Poem in Praise of Chester

The Latin text is taken from Higden’s Polychronicon, I. 48 (Babington and Lumby, 1869, II. 80-82) . The translation by John Trevisa is taken from the same text (pp. 81-83), where John Trevisa’s translation of the whole of the Polychronicon is included with the Latin. Trevisa’s translation of the Latin poem is by no means accurate in every detail, but is a close enough rendering of the original. I have translated both the Latin and the Middle English into modern English so that they can be compared.

Ranulph Higden (d. 1364) was a monk of St Werburgh’s abbey in Chester. The Polychronicon was a universal history, based on the work of earlier writers, which Higden continued down to his own lifetime. The history was clearly very popular, surviving in over 120 manuscripts in the fourteenth century. It was translated into English by John Trevisa (1342-1402) in 1387, and another anonymous translation survives from the fifteenth century. Trevisa’s translation formed the basis of William Caxton’s printed text, first published in 1480, which Caxton called The Description of Britain.

1 Cestria de castro nomen quasi Castria sumpsit,
Incertum cujus hanc manus ediderit.
Haec Legecestria tunc est dicta, vel Urbs Legionum,
Anglis et Cambris nunc manet urbs celebris. 1
5In muris pendent lapides velut Herculis actus,
Agger et augetur tutior ut maneat.
Saxula Saxonica superextant addita magnis,
Concava testudo bina latet sub humo.
Mineras profert salinas proxima tellus, 2
10Quas spargit multis gentibus occiduis.
Carnibus et farre, sic piscibus affluit urbs haec;
Merces et classes advehit unda mare.
Henrici quarti, Godescalli Caesaris olim, 3
Regis et Haraldi pulvis habetur ibi. 4
15 Mars et Mercurius, Bacchus, Venus, atque Laverna,
Proteus et Pluto regna tenent inibi. 5
Ejus gens sequitur multum mores Babylonis,
Quae dum plus poterit, plus solet esse ferox. 6


These lines indicate the importance of Chester to the people of north Wales, as their county town, court and major marketplace. Back to context...
The Latin poem refers specifically to the ‘salt-pans’ of the Dee estuary, which fertilised the soil and made it particularly rich. Trevisa’s translation of ‘sands’ rather misses the point. Back to context...
Trevisa’s version of the poem is attempting to sort out an ambiguity in the Latin. According to Gerald of Wales, De Instructione Principis, chap. XXVI (Brewer et al., 1861, viii), it was the emperor Henry V who, repenting of his misdeeds, gave up his kingdom and lived as a hermit in Chester until his death. Higden adds that Henry lived in Chester for ten years under the hermit name of Godescall, literally 'called by God'. See Brewer et al., 1861, i. 186, vi. 139-40; Babington and Lumby, 1865 vii. 245, viii. 35. The Latin poem seems to imply that Godescall was Henry IV (1050-1106, father of Henry V and also king of Germany and Holy Roman Emperor) not Henry V. In his translation, Trevisa says that both Godescall and the fourth king Henry, that is, father and son, were buried together at Chester. Back to context...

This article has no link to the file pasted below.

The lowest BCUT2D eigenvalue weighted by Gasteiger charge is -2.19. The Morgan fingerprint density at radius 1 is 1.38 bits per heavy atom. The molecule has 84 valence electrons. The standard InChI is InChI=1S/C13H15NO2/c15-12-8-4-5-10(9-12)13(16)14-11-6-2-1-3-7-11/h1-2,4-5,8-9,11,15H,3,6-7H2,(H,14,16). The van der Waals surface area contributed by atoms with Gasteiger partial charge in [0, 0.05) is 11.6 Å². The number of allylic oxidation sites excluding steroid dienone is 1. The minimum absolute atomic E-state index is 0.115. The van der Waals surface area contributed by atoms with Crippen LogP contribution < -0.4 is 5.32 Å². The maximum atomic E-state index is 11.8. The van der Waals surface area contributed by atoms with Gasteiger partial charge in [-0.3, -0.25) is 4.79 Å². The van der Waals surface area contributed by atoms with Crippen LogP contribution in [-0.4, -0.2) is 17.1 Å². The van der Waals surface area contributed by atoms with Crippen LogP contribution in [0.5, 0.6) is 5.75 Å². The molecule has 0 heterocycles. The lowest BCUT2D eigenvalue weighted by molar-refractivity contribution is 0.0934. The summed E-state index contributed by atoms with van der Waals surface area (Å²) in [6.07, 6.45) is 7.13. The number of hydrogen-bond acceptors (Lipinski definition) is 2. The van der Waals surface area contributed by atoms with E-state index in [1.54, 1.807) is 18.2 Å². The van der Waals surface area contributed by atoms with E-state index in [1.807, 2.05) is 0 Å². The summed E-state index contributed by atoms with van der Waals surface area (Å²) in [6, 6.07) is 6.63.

According to a legend passed on by Gerald of Wales, King Harold II was not killed at the battle of Hastings but left there wounded and, like the emperor Henry V, sought refuge in the anchorite chapel of St James, in the graveyard of the church of St John in Chester, where he finally died (Thacker, 2005). In his Journey Through Wales, Gerald says: The real identity of these two persons, which had hitherto been kept secret, was revealed only when they each made their confession (Brewer et al., 1861, vi. 140; Thorpe, 1978, 199. Back to context...
Trevisa breaks off here to add an explanation of the various gods mentioned: Mars is the god of war, Mercurius the god of merchandise, Bacchus the god of wine, Venus the goddess of love, Laverna the goddess of theft and robbery, Proteus the god of falsehood and guile, and Pluto the god of hell. Trevisa adds that the poem is suggesting that these elements are all present in Chester. Back to context...
The text reads truthe, and the editor suggests emending to crouthe, 'crows', in the sense of making a noise. Neither of these options makes a good translation for the Latin ferox, 'fierce, cruel, aggressive, arrogant'. Back to context...